After Tartikoff, the Deluge
by L. Brent Bozell III
Preparing for a trip to the West Coast a few weeks ago, I
called him to see if we could get together. His office was cryptic: they'd get
back to me. They never did. Odd, I thought. We'd met last year and at
the end of an hour-long conversation he'd readily agreed to join the advisory
board of the Parents Television Council, which I head and whose mission is to
restore positive family programming to television.
Three days later, while in Los Angeles, I learned why he'd
not responded. Brandon Tartikoff, at 31 the youngest ever to head the
entertainment division of a television network, the wunderkind who
took NBC from the cellar to the top of the ratings, was dead at age 48 from
In all the tributes that would follow, it seemed that his
artistic acumen came up less often than did his commercial success. That's
unfortunate. In some respects the artistic quality of television is better
than ever, and it was Tartikoff who started that trend a decade and a half
Look at a few of his innumerable hits. He saw the talent in
an artist most considered past his prime; "The Cosby Show" was a
ratings blockbuster, perhaps because it was one of the most deftly written
family comedies ever. He was the driving force behind "Hill Street
Blues," which handled mature, and sometimes disturbing, themes in a
amazingly subtle, affecting manner.
Its early Nielsens were abysmal, but Tartikoff stayed with this gem until the
audience discovered it. Another initial ratings disaster, "Cheers,"
raised the bar in terms of sophisticated wit and ran for eleven seasons.
There was something special about this man. In 1991, he and
his eight-year-old daughter were in a grisly automobile accident. The little
girl's injuries would require a prolonged stay at a Louisiana hospital;
Tartikoff gave up his career and moved to New Orleans to be at her side. He
would return to Hollywood in time and dabble with other projects. When I met
with him last year he was heading New World Entertainment and producing
"Second Noah" (which aired briefly on ABC), a terrific family drama.
Tartikoff. In many respects, it's headed in the opposite
direction. UPN, three years old and already an airwave polluter to be reckoned
with, is a case in point.
The highest-quality series UPN has are "Moesha"
and "Star Trek: Voyager." On the other hand, its stupid, trashy
offerings are many. Its Monday lineup begins at 8 o'clock with one of them,
"In the House." In the first scene of the August 25 season
premiere, the receptionist at a sports medicine clinic tells a caller,
"No, this is not the Chocolate Fantasy Hotline... No, this is not the
Fruity Booty Line, either." The next week, Tonya, one of the clinic's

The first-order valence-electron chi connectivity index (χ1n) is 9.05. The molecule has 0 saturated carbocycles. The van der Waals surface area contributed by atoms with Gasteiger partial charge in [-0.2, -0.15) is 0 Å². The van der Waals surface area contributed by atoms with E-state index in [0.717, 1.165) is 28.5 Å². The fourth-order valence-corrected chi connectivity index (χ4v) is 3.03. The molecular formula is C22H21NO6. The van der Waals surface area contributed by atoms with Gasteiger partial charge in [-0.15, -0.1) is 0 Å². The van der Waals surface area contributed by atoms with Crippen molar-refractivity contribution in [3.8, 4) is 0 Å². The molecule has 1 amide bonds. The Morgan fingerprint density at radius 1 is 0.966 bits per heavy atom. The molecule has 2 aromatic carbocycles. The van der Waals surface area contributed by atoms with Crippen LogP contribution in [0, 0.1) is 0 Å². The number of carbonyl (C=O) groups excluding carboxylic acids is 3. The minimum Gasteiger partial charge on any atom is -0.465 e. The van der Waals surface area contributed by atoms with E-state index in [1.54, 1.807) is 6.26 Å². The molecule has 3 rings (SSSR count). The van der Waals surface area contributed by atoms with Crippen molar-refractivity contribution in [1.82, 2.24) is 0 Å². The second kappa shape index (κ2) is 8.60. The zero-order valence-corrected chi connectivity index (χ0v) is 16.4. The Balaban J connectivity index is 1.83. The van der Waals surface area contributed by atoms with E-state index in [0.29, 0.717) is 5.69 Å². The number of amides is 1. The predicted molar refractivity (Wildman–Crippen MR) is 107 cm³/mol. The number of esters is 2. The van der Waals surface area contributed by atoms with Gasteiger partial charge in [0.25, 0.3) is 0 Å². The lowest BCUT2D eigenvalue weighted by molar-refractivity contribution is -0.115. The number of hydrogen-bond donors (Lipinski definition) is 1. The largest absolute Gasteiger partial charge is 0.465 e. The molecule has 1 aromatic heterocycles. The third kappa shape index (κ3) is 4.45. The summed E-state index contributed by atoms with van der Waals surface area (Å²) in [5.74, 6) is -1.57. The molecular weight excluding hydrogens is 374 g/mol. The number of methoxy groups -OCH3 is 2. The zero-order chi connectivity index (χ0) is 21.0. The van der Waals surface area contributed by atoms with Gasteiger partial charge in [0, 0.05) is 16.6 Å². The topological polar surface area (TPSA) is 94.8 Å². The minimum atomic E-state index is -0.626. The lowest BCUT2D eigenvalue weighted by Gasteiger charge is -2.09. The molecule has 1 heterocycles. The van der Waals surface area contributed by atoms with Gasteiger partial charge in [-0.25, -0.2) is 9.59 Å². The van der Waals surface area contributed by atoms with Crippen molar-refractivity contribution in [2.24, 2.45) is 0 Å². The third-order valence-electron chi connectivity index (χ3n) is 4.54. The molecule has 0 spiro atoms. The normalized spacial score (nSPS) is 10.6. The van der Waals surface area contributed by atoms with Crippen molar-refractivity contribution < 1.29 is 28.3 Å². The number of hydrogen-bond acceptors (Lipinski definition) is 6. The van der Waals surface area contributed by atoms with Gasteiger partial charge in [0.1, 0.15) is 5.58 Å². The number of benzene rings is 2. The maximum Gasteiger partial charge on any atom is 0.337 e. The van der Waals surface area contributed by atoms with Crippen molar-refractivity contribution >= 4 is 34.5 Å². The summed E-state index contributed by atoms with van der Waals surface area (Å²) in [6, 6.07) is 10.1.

owners, decides that wearing an outrageously padded bra will effectively
promote the motivational-speaking business she runs on the side. "You
look like you're smuggling footballs" is just the first of the show's
many brilliantly clever quips.
A half hour later, UPN presents another raunchfest,
"Malcolm and Eddie." Here's typical dialogue, from September 1.
Malcolm (awakened in the middle of the night): "What's going on..."
Eddie: "That was Loretta. She works at Federal Express." Malcolm:
"What was she doing here at 2:30 in the morning..." Eddie: "I
told her I absolutely, positively had to have it tonight."
UPN torques up the smut again at 9:30 with
"Sparks." In the September 1 episode, Maxie is watching pornographic
videos in his law office. Meanwhile, his new girlfriend, Wilma, isn't
sure if she should have sex with him yet. She asks a friend, "When's the
best time to sleep with a man?" The friend responds, "There are two
times, daytime and nighttime... This is what you do: put on some Babyface, do
a little baby talk, then bring on the baby oil." Wilma decides to seduce
Maxie, unaware that he's impotent. As she comes down the stairs wearing a
negligee, Maxie looks at his crotch and says, "Where are you when I need
UPN's Tuesday 9 p.m. hour is another repository of trash.
"Hitz" stars pottymouthed "comedian" Andrew Dice Clay as
the president of a record label. Unsurprisingly, jokes about oral sex,
three-way sex, and jiggling breasts are staples. "Head Over Heels,"
set at a Miami dating service, features "humor" about promiscuity,
masturbation, and "ladyquakes" (i.e.., female orgasms).
I miss Brandon Tartikoff, and though millions of viewers may
not realize it, they do too.
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